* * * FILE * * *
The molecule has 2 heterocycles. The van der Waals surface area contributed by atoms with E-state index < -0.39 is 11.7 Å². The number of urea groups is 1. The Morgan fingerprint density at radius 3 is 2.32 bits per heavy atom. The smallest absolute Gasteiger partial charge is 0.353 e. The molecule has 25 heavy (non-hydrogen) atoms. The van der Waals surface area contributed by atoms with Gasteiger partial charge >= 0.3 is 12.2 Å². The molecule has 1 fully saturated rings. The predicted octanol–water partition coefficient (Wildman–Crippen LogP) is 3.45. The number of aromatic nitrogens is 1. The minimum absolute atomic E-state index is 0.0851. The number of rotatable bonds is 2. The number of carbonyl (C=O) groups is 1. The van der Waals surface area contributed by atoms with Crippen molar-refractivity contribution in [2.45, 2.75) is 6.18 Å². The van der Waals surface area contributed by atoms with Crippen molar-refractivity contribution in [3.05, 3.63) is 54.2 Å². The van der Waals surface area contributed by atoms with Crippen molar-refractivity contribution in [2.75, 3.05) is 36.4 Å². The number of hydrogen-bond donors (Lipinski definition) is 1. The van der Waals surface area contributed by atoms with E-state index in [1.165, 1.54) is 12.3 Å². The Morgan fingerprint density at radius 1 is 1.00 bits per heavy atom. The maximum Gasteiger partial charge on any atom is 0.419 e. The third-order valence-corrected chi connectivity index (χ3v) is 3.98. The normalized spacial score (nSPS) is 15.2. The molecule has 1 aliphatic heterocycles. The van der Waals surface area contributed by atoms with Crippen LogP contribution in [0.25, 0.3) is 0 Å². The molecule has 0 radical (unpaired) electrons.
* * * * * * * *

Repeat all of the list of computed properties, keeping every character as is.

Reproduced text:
The molecule has 2 heterocycles. The van der Waals surface area contributed by atoms with E-state index < -0.39 is 11.7 Å². The number of urea groups is 1. The Morgan fingerprint density at radius 3 is 2.32 bits per heavy atom. The smallest absolute Gasteiger partial charge is 0.353 e. The molecule has 25 heavy (non-hydrogen) atoms. The van der Waals surface area contributed by atoms with Gasteiger partial charge >= 0.3 is 12.2 Å². The molecule has 1 fully saturated rings. The predicted octanol–water partition coefficient (Wildman–Crippen LogP) is 3.45. The number of aromatic nitrogens is 1. The minimum absolute atomic E-state index is 0.0851. The number of rotatable bonds is 2. The number of carbonyl (C=O) groups is 1. The van der Waals surface area contributed by atoms with Crippen molar-refractivity contribution in [2.45, 2.75) is 6.18 Å². The van der Waals surface area contributed by atoms with Crippen molar-refractivity contribution in [3.05, 3.63) is 54.2 Å². The van der Waals surface area contributed by atoms with Crippen molar-refractivity contribution in [2.75, 3.05) is 36.4 Å². The number of hydrogen-bond donors (Lipinski definition) is 1. The van der Waals surface area contributed by atoms with E-state index in [1.165, 1.54) is 12.3 Å². The Morgan fingerprint density at radius 1 is 1.00 bits per heavy atom. The maximum Gasteiger partial charge on any atom is 0.419 e. The third-order valence-corrected chi connectivity index (χ3v) is 3.98. The normalized spacial score (nSPS) is 15.2. The molecule has 1 aliphatic heterocycles. The van der Waals surface area contributed by atoms with Crippen LogP contribution in [0.25, 0.3) is 0 Å². The molecule has 0 radical (unpaired) electrons.